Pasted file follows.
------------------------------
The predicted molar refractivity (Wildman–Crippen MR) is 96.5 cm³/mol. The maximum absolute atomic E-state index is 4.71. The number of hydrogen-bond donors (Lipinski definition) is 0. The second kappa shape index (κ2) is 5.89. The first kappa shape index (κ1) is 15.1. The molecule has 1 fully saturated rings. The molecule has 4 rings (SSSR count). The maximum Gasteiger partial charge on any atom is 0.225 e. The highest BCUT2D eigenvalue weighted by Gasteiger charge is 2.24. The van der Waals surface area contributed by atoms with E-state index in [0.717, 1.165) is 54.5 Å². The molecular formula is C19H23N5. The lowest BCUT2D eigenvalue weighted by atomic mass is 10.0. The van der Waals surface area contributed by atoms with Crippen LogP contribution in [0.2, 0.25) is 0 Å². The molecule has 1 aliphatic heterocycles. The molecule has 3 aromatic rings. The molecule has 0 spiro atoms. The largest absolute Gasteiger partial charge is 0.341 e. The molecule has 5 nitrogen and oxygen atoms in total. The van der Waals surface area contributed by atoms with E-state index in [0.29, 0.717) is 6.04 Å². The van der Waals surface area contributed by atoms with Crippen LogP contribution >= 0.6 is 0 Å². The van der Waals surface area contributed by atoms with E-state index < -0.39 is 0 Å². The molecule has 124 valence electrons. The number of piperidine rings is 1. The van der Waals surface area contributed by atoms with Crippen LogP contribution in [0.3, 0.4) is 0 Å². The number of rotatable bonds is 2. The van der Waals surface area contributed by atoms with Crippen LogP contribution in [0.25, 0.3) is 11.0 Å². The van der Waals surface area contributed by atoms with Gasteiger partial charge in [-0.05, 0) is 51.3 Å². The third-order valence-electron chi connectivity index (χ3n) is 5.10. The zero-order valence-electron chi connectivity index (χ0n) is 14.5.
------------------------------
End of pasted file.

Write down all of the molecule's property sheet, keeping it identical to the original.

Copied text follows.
The predicted molar refractivity (Wildman–Crippen MR) is 96.5 cm³/mol. The maximum absolute atomic E-state index is 4.71. The number of hydrogen-bond donors (Lipinski definition) is 0. The second kappa shape index (κ2) is 5.89. The first kappa shape index (κ1) is 15.1. The molecule has 1 fully saturated rings. The molecule has 4 rings (SSSR count). The maximum Gasteiger partial charge on any atom is 0.225 e. The highest BCUT2D eigenvalue weighted by Gasteiger charge is 2.24. The van der Waals surface area contributed by atoms with E-state index in [0.717, 1.165) is 54.5 Å². The molecular formula is C19H23N5. The lowest BCUT2D eigenvalue weighted by atomic mass is 10.0. The van der Waals surface area contributed by atoms with Crippen LogP contribution in [0.2, 0.25) is 0 Å². The molecule has 1 aliphatic heterocycles. The molecule has 3 aromatic rings. The molecule has 0 spiro atoms. The largest absolute Gasteiger partial charge is 0.341 e. The molecule has 5 nitrogen and oxygen atoms in total. The van der Waals surface area contributed by atoms with E-state index in [0.29, 0.717) is 6.04 Å². The van der Waals surface area contributed by atoms with Crippen LogP contribution >= 0.6 is 0 Å². The van der Waals surface area contributed by atoms with E-state index < -0.39 is 0 Å². The molecule has 124 valence electrons. The number of piperidine rings is 1. The van der Waals surface area contributed by atoms with Crippen LogP contribution in [0.3, 0.4) is 0 Å². The number of rotatable bonds is 2. The van der Waals surface area contributed by atoms with Crippen LogP contribution in [0.25, 0.3) is 11.0 Å². The van der Waals surface area contributed by atoms with Gasteiger partial charge in [-0.05, 0) is 51.3 Å². The third-order valence-electron chi connectivity index (χ3n) is 5.10. The zero-order valence-electron chi connectivity index (χ0n) is 14.5.